In a year of change heavily impacted by COVID-19, the art market
has had to adapt to a new normal. The traditional big sessions of May and
November in London and New York were replaced by a series of digital events and
hybrid spectacles mixing live and virtual, with global live-streamed sales. The
digital revolution combined with the boom in private sales helped stem more
severe declines in turnover at auctions; still, both Christie’s and Sotheby’s
reported drops of 27% in auction sales this year.
This was the first year since 2016 that no lots topped the $100 million mark. The highest prices were conspicuously lower than in previous years. But we also witnessed a watershed moment in the development of the online art market, which was a direct repercussion of COVID-19 restrictions that made physical gatherings impossible and accelerated virtual transformations already underway. Digital auction platforms have proven to be the most popular, which explains the jump in online-only art sales at Sotheby’s, Christie’s, and Phillips between January and August this year, where online sales rose to $596.7 million from $168.2 million for all of 2019.
Ren Renfa, detail of Five Drunken Princes Returning on Horseback, displayed at Sotheby’s Hong Kong on September 23, 2020. Photo by Isaac Lawrence/AFP. Image via Getty Images.
There has been a surge in online bidding and confidence in
transacting at high levels—as trust in technology has grown, driven by
necessity—and a broadening demographic of buyers under the age of 40 as well as
a rise in new art collectors. Sotheby’s online auctions achieved $437 million
from January to November 2020, putting it on track for growth of 500% over the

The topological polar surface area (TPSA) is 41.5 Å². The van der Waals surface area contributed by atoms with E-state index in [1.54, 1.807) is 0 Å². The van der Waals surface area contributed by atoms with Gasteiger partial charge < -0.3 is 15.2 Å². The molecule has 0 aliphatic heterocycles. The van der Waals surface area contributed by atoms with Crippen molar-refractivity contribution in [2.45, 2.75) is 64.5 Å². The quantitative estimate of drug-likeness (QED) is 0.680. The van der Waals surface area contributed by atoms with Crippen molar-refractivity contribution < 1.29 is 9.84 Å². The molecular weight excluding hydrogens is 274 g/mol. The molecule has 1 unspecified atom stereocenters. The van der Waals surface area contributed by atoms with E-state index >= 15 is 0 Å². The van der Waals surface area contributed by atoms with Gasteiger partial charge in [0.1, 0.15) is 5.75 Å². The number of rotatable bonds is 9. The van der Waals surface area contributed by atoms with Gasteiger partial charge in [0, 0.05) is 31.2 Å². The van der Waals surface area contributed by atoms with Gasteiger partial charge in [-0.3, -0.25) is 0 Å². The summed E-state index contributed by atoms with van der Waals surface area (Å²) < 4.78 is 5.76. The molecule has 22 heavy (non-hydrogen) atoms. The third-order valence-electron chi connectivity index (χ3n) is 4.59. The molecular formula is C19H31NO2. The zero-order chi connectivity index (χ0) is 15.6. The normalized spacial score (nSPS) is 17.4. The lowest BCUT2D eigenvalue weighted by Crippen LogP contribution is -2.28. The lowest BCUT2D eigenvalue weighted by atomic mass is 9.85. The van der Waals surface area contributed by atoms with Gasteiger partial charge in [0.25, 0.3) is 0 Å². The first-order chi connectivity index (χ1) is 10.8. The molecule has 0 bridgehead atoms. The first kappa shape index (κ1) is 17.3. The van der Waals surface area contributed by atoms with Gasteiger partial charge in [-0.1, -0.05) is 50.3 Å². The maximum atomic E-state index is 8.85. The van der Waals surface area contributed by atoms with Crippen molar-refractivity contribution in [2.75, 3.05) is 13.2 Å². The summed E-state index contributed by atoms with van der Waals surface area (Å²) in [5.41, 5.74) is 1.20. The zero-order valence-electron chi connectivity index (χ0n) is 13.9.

previous year. Compared to 2019, the number of new buyers in Christie’s online
sales increased by 89%, and first-time online buyers were up 228% year on year.
In 2020, Phillips hosted 29 online-only sales, up from 11 in 2019.
Below are the 10 works that commanded the highest prices at public auctions this year. As in 2019, it’s an all-male lineup, with Mark Rothko, Francis Bacon, and David Hockney making repeat appearances. Rather than consisting solely of Western artists, Asia is gaining ground with three Chinese artists making the cut in 2020. Their paintings were auctioned by the Hong Kong outpost of Sotheby’s, market leader in Asia for the fifth consecutive year, which saw significant Asian contribution in its sales worldwide, as well as Beijing Poly Auction, China’s largest state-owned auction house.
David Hockney, Nichols Canyon (1980)
Phillips New York,
December 7, 2020
Driving and roads have played a major role in David Hockney’s
images throughout his career. Named after the long winding street in the
Hollywood Hills that he often took into Los Angeles, and painted just after he
moved to the area, the iconic Nichols Canyon is also a portrayal of his short
commute to work, as his studio was situated below on Santa Monica Boulevard.
There are Matisse-like reds, greens, yellows, and blues, and depictions of the
area’s lush vegetation. Hockney is fascinated by the experience of traveling
through a landscape. He suggested that the viewer’s eye moves “around the
painting at about the same speed as a car drives along the road.” Shunning
straight lines, he fell in love with the curving thoroughfares of the Hollywood
Hills he drove along, which started to enter his works—the wiggly line drawn
freely down the middle of the canvas marked the start of this painting.
Boasting rare provenance for such a high-caliber piece, Nichols Canyon—along with another of Hockney’s paintings from 1980, The Conversation—was acquired by André Emmerich, one of New York’s most influential art dealers, in exchange for a late Picasso with which Hockney was enamored. An American collector then bought the work from Emmerich in 1982, and it had not changed hands since. At this Phillips evening sale—which achieved the highest total for a New York auction in the company’s history and marked a nearly 25% increase over last fall’s sale of 20th-century and contemporary art—Nichols Canyon made its auction debut and set a record for a landscape by the artist, atypically rivaling the prices fetched by his iconic portraits.